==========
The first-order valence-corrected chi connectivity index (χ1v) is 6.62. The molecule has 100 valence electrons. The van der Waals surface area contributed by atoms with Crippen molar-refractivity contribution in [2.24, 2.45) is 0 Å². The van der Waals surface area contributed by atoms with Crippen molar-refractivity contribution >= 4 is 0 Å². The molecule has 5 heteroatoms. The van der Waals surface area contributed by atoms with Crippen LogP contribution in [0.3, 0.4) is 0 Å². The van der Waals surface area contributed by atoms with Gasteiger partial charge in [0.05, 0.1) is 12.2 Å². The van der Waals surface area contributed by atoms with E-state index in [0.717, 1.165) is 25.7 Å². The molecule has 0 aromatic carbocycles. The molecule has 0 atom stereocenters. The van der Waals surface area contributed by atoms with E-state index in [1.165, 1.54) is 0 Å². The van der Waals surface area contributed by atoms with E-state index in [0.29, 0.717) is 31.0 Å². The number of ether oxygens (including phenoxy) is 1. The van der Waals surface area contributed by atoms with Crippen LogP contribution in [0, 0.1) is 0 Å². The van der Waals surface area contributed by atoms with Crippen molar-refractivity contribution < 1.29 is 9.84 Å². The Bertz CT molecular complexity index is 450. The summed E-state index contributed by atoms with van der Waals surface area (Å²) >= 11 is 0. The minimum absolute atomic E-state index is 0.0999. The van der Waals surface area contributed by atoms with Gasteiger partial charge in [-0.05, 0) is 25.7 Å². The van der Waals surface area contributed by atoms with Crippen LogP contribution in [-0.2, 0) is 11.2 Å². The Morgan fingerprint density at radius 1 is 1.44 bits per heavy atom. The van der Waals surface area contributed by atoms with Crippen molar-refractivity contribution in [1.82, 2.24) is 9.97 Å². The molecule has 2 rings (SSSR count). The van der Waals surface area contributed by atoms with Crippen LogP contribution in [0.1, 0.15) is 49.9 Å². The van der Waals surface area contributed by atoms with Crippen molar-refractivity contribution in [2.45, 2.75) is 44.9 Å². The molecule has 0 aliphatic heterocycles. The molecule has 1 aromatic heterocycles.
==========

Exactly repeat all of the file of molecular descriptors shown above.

The first-order valence-corrected chi connectivity index (χ1v) is 6.62. The molecule has 100 valence electrons. The van der Waals surface area contributed by atoms with Crippen molar-refractivity contribution in [2.24, 2.45) is 0 Å². The van der Waals surface area contributed by atoms with Crippen molar-refractivity contribution >= 4 is 0 Å². The molecule has 5 heteroatoms. The van der Waals surface area contributed by atoms with Crippen LogP contribution in [0.3, 0.4) is 0 Å². The van der Waals surface area contributed by atoms with Gasteiger partial charge in [0.05, 0.1) is 12.2 Å². The van der Waals surface area contributed by atoms with E-state index in [0.717, 1.165) is 25.7 Å². The molecule has 0 aromatic carbocycles. The molecule has 0 atom stereocenters. The van der Waals surface area contributed by atoms with E-state index in [1.165, 1.54) is 0 Å². The van der Waals surface area contributed by atoms with E-state index in [0.29, 0.717) is 31.0 Å². The number of ether oxygens (including phenoxy) is 1. The van der Waals surface area contributed by atoms with Crippen LogP contribution in [0, 0.1) is 0 Å². The van der Waals surface area contributed by atoms with Crippen molar-refractivity contribution < 1.29 is 9.84 Å². The Bertz CT molecular complexity index is 450. The summed E-state index contributed by atoms with van der Waals surface area (Å²) >= 11 is 0. The minimum absolute atomic E-state index is 0.0999. The van der Waals surface area contributed by atoms with Gasteiger partial charge in [-0.05, 0) is 25.7 Å². The van der Waals surface area contributed by atoms with Crippen LogP contribution in [-0.2, 0) is 11.2 Å². The Morgan fingerprint density at radius 1 is 1.44 bits per heavy atom. The van der Waals surface area contributed by atoms with Crippen molar-refractivity contribution in [1.82, 2.24) is 9.97 Å². The molecule has 2 rings (SSSR count). The van der Waals surface area contributed by atoms with Crippen LogP contribution in [0.1, 0.15) is 49.9 Å². The van der Waals surface area contributed by atoms with Crippen molar-refractivity contribution in [2.45, 2.75) is 44.9 Å². The molecule has 0 aliphatic heterocycles. The molecule has 1 aromatic heterocycles.